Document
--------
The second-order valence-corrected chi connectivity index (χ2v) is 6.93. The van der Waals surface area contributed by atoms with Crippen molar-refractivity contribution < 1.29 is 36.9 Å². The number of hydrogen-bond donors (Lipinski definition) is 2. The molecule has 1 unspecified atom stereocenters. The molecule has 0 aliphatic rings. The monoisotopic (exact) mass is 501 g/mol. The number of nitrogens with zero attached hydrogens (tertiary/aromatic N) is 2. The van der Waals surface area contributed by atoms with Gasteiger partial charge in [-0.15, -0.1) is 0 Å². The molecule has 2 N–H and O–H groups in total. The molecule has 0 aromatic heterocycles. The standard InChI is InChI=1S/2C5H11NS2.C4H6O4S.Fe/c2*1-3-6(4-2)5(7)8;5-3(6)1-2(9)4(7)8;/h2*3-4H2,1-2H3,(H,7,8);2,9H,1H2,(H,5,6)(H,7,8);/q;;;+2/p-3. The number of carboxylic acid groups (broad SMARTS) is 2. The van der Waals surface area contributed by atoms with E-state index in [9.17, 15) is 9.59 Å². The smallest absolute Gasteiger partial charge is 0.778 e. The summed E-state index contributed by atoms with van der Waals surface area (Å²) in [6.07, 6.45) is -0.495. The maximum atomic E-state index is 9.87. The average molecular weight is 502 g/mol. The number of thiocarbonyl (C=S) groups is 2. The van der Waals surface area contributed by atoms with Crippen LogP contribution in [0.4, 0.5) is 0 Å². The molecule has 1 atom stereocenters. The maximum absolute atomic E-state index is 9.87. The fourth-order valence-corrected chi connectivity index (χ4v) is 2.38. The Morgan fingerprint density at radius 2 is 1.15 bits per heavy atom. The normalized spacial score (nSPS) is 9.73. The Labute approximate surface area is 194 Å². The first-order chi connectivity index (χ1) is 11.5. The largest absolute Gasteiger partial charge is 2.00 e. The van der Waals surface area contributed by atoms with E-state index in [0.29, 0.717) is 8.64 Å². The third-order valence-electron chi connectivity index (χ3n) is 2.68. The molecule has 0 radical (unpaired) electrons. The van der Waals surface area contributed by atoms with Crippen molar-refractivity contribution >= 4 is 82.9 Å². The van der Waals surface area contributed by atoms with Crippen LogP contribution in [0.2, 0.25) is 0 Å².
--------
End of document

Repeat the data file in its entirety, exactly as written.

The second-order valence-corrected chi connectivity index (χ2v) is 6.93. The van der Waals surface area contributed by atoms with Crippen molar-refractivity contribution < 1.29 is 36.9 Å². The number of hydrogen-bond donors (Lipinski definition) is 2. The molecule has 1 unspecified atom stereocenters. The molecule has 0 aliphatic rings. The monoisotopic (exact) mass is 501 g/mol. The number of nitrogens with zero attached hydrogens (tertiary/aromatic N) is 2. The van der Waals surface area contributed by atoms with Gasteiger partial charge in [-0.15, -0.1) is 0 Å². The molecule has 2 N–H and O–H groups in total. The molecule has 0 aromatic heterocycles. The standard InChI is InChI=1S/2C5H11NS2.C4H6O4S.Fe/c2*1-3-6(4-2)5(7)8;5-3(6)1-2(9)4(7)8;/h2*3-4H2,1-2H3,(H,7,8);2,9H,1H2,(H,5,6)(H,7,8);/q;;;+2/p-3. The number of carboxylic acid groups (broad SMARTS) is 2. The van der Waals surface area contributed by atoms with E-state index in [9.17, 15) is 9.59 Å². The smallest absolute Gasteiger partial charge is 0.778 e. The summed E-state index contributed by atoms with van der Waals surface area (Å²) in [6.07, 6.45) is -0.495. The maximum atomic E-state index is 9.87. The average molecular weight is 502 g/mol. The number of thiocarbonyl (C=S) groups is 2. The van der Waals surface area contributed by atoms with Crippen LogP contribution in [0.4, 0.5) is 0 Å². The molecule has 1 atom stereocenters. The maximum absolute atomic E-state index is 9.87. The fourth-order valence-corrected chi connectivity index (χ4v) is 2.38. The Morgan fingerprint density at radius 2 is 1.15 bits per heavy atom. The normalized spacial score (nSPS) is 9.73. The Labute approximate surface area is 194 Å². The first-order chi connectivity index (χ1) is 11.5. The largest absolute Gasteiger partial charge is 2.00 e. The van der Waals surface area contributed by atoms with E-state index in [0.29, 0.717) is 8.64 Å². The third-order valence-electron chi connectivity index (χ3n) is 2.68. The molecule has 0 radical (unpaired) electrons. The van der Waals surface area contributed by atoms with Crippen molar-refractivity contribution >= 4 is 82.9 Å². The van der Waals surface area contributed by atoms with Crippen LogP contribution in [0.2, 0.25) is 0 Å².